March 2016: Culture • Character • Competency – What and how we do things speaks to our ability

March 4, 2016 | GNJ News, Bishop's Relay Column

A pastor friend of mine told me he had a leader in his congregation write to his bishop requesting he be moved to a new church. The lay leader wrote, “the pastor expects all of the church leaders to be competent and no one before ever expected them to be competent.”

The church leaders were not developing and leading with their God-given gifts and abilities. It reminds me of Moses. God grew weary with leaders like Moses who played down their abilities instead of leading with their gifts and abilities.

Today’s article is part three of a four-part series on what we look for in leaders – Culture, Character and Competency. In the first two articles I talked about culture and character. Culture shapes a team of people and their outcomes. We look for transformational leaders who are Christ centered and Holy Spirit led and practice five cultural habits within their leadership:

  1. Trust – they trust others and are trustworthy;
  2. Disagreement – they are willing to disagree to find the best solutions;
  3. Commitment – they make and keep commitments;
  4. Accountability – they encourage others to hold them accountable; and
  5. Results – they achieve fruitful results.

I also talked about the character of leaders we look for:

  1.  Transformational – Spirit-led pioneers who transform churches, communities and lives;
  2. Passionate – leaders with a contagious enthusiasm and love for God, others and ministry;
  3. Open – grace-filled leaders who embrace new ideas and difference;
  4. Relational – leaders who connect deeply with God and others;
  5. Learner – teachable, coachable and lifelong learners; and
  6. Creative – leaders who take risks and try innovative ideas.

Back to my friend who expected leaders to grow and develop their skills so they would be competent in their roles. Fortunately his bishop did not move him but he was running counter to a church culture that values participation without expectation of excellence and bearing fruit worthy of God. We want to encourage participation AND excellence. Excellence is not perfection but it is a commitment to giving our best and becoming a better leader for God and the church. We look for five core competencies in all of our leaders:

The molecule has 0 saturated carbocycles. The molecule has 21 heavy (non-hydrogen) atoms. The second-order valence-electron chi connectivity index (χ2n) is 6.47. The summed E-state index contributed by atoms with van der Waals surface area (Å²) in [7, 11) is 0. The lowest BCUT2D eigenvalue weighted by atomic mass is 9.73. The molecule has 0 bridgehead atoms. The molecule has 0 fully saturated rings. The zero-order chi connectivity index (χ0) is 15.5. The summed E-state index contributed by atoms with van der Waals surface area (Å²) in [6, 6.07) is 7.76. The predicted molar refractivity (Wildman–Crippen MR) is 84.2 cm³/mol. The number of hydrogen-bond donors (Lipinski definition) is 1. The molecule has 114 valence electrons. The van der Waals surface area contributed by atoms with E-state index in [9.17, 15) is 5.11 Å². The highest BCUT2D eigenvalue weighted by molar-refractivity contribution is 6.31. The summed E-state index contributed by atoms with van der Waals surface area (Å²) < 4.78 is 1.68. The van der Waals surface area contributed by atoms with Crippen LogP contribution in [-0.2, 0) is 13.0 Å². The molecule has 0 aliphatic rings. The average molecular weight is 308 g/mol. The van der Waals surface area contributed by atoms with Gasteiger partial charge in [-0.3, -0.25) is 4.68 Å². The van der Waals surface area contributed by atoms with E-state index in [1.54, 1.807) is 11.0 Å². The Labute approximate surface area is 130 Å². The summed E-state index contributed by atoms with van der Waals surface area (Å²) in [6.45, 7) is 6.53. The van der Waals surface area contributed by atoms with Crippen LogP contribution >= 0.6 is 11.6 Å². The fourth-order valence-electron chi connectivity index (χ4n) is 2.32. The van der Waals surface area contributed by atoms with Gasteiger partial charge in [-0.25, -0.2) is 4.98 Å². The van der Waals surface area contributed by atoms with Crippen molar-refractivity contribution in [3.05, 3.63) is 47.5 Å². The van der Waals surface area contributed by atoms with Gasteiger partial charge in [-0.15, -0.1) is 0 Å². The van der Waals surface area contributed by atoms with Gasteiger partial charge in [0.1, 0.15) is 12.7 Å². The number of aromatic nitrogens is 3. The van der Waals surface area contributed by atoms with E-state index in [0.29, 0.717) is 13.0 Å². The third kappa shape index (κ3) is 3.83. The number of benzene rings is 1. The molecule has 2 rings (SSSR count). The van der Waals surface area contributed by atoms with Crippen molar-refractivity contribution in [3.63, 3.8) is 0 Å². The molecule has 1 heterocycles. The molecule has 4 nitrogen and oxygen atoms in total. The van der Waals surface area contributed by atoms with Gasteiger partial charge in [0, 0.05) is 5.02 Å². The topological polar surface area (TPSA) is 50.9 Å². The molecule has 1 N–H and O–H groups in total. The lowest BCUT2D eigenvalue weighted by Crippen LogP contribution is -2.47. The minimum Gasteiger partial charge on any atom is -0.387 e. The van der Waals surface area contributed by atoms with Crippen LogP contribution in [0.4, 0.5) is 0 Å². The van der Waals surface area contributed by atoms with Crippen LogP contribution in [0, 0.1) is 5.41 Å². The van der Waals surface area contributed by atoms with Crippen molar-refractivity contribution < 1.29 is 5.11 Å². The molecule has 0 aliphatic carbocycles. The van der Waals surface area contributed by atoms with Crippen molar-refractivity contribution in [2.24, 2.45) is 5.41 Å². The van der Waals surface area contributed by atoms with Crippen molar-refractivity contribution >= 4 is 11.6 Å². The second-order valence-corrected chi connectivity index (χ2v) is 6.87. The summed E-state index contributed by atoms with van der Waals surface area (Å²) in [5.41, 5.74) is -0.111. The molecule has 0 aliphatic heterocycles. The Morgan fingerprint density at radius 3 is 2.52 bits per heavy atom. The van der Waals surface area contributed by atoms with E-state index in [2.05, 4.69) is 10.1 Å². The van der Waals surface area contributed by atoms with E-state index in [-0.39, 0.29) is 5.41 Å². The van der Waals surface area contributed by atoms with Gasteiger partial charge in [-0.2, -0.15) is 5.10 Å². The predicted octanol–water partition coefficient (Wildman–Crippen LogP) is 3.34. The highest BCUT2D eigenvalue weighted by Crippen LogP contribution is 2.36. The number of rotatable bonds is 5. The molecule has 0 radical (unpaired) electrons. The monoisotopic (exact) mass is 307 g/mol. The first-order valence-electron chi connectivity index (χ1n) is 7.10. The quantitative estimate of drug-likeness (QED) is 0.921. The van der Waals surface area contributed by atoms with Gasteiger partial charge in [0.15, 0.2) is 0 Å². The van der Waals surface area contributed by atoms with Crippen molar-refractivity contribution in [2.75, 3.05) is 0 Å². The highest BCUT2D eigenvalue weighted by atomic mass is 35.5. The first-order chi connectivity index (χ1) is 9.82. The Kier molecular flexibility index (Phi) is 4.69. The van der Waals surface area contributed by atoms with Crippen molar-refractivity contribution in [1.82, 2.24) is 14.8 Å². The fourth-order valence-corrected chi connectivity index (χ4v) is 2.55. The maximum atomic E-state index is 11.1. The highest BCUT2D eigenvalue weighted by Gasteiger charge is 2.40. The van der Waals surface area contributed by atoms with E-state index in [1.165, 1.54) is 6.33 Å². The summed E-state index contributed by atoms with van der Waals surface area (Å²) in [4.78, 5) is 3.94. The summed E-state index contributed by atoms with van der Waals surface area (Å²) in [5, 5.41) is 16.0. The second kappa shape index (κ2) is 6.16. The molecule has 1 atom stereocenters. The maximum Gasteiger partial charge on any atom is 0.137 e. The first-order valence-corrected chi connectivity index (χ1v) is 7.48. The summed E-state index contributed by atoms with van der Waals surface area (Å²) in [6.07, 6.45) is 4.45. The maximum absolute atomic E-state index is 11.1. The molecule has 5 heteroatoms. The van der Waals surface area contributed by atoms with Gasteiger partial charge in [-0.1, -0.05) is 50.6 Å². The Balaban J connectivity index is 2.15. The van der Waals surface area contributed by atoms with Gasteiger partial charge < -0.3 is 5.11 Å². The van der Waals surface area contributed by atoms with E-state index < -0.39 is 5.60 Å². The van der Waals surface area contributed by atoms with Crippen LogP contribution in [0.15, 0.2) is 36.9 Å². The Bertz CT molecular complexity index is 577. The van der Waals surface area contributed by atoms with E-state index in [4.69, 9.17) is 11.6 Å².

1. Transformational – leaders who have God-sized visions, are outcome-driven and inspire people to work together to change lives, the church and the community for the glory of God.
  2. Analytical – leaders who make excellent decisions and resolve challenges by analyzing and using prayer, scripture, knowledge, input from others, data and experience.
  3. Managers – leaders who are flexible and adapt to added work or challenges while maintaining excellence and a Christ-centered and warm spirit.
  4. Organizers – leaders who plan, formulate steps, prioritize and carry out work on time and with excellence to accomplish stated goals.
  5. Communicators – leaders who listen for understanding, articulate with clarity and express directly and clearly through verbal and written communication.

My friend’s church grew. It grew the faith of people, it grew its mission and outreach ministry, it grew Sunday school, Bible studies and small groups, it grew its budget and it grew worship attendance. Certainly my friend is a competent pastor but he also gathered competent people around him and he grew the skills of others. It became a church of leaders. It was leader-centered without centering around one leaders. Isn’t this what Jesus did? He gathered a group of disciples who were gifted and competent and he grew their faith and ability to disciple others.

The church has been built on leaders who have high character values, align with core culture values and are competent. Jesus’ disciples, our founder John Wesley, and today, GNJ all created a church movement built on character, culture and competency.

I invite you to identify how your congregation aligns with the culture, character and competencies GNJ aspires for our leaders. What would it look like for your church council to discuss and evaluate your leadership based on the culture, character and competencies listed above? What might happen if pastors began to preach about the culture, character and competencies we want to see? What might happen if we humbled ourselves, were Holy Spirit led and devoted ourselves to teaching and anchoring our ministry in a deep rooted biblical culture, character and competencies that GNJ aspires to? I see a church that is unbound and outbound to make disciples and grow vital congregations for the transformation of the world.

Keep the faith!
John Schol, Bishop